“In a post-wartime era, resourcefulness, sacrifice, love and care result in a new coat for Anna.” -Five in a Row Manual
Winter had come and Anna needed a new coat. The fuzzy blue coat she had worn for so many winters was no longer fuzzy and it was very small. In the aftermath of World War II in Europe, Anna’s mother decides she will trade the few valuables she has left for a coat.
This is the second row of a two-part unit theme we studied during the month of December. Our themes were sheep and sewing/knitting/tailoring/etc.
We put our story disk over the country of Europe on our world map.
Anna’s mother pays for Anna to get a new coat by trading many of her possessions. I explained to the boys that this is called bartering and we talked about the concept of trading one thing for another instead of using money to pay for things we want.
Character: Patience and Sacrifice
We talked about the patience it required for Anna to wait an entire year for her coat to be made. It’s so easy for us to just run to the store anytime we need the most trivial of things, so it was enlightening for the boys to see that hasn’t always been the case, nor is it the case for everybody in the world. We also talked about the sacrifices that her mother was willing to make in order to get the coat for Anna…she had to trade many of her possessions just so Anna could have a new coat.
Language Arts: Story Sequencing
The boys put the events in the order that they happened in the story.
I made the boys a sensory fun basket with kid-friendly sewing themed items.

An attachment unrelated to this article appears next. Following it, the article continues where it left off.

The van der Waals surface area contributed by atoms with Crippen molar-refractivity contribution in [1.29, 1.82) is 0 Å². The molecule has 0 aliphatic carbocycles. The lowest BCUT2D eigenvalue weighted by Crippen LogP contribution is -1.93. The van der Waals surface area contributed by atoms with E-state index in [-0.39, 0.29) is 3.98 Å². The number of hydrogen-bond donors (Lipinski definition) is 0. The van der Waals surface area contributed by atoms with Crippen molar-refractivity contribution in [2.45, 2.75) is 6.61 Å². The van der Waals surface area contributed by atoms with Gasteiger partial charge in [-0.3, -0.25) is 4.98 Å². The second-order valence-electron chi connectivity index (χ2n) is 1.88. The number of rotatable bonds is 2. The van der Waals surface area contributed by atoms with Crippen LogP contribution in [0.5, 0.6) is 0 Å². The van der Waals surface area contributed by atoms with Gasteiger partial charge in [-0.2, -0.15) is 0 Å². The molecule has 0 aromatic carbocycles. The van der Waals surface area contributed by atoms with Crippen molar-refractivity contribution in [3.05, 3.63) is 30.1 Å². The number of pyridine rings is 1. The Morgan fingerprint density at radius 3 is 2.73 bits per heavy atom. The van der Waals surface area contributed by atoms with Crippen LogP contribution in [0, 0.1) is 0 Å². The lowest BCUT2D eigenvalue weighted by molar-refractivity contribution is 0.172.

It included a knitting book for kids, two different sizes of kid’s knitting needles, colored yarn, measuring tapes, plastic dull sewing needles, and extra large colorful buttons with holes for threading!
The boys sat down at the table with the needles, yarn, and buttons and made themselves some neckwear…
These large buttons will be great for doing tot-school with Barrett next year…shapes, colors, fine motor skills…cuteness!
And because boys will be boys, Logan used the rest of the yarn to booby trap the kitchen…
I couldn’t get to the dishes for hours…such a shame!
Math: Measurements/ Tailoring
The boys used the measuring tapes that we found in the basket to take each other’s measurements, as if we were tailors making clothing for each other.
Barrett took down everybody’s measurements. 🙂
I found all these great ideas on-line for dying yarn at home. I pretty much ignored most of them and decided that if they could just dye their yarn with Lingonberries in the story, then by-golly so could we! I ordered some lingonberry jam on-line, along with some white yarn and we set forth with our experiment…
This would be the first clue that my brilliant idea isn’t going to work! I noticed when we were gathering our stuff for the experiment that the white yarn specifically says “NO DYE LOT”. Hmm. Oh well. Moving on!
We boiled some water and took turns plopping some of our jam in the pot.
I didn’t want to use too much because this jam wasn’t exactly cheap, but I was hoping to use enough of it to actually color the yarn.
We added a few strips of yarn.
And watched it cook for a minute.
And when we pulled it out…
It was pretty much still white…maybe a slight tinge of pink. Drats! Experiment fail.
Food (you know it!):
We tried our lingonberry jam on biscuits one morning for breakfast.
Muy delicioso! Tasted kind of like cranberries.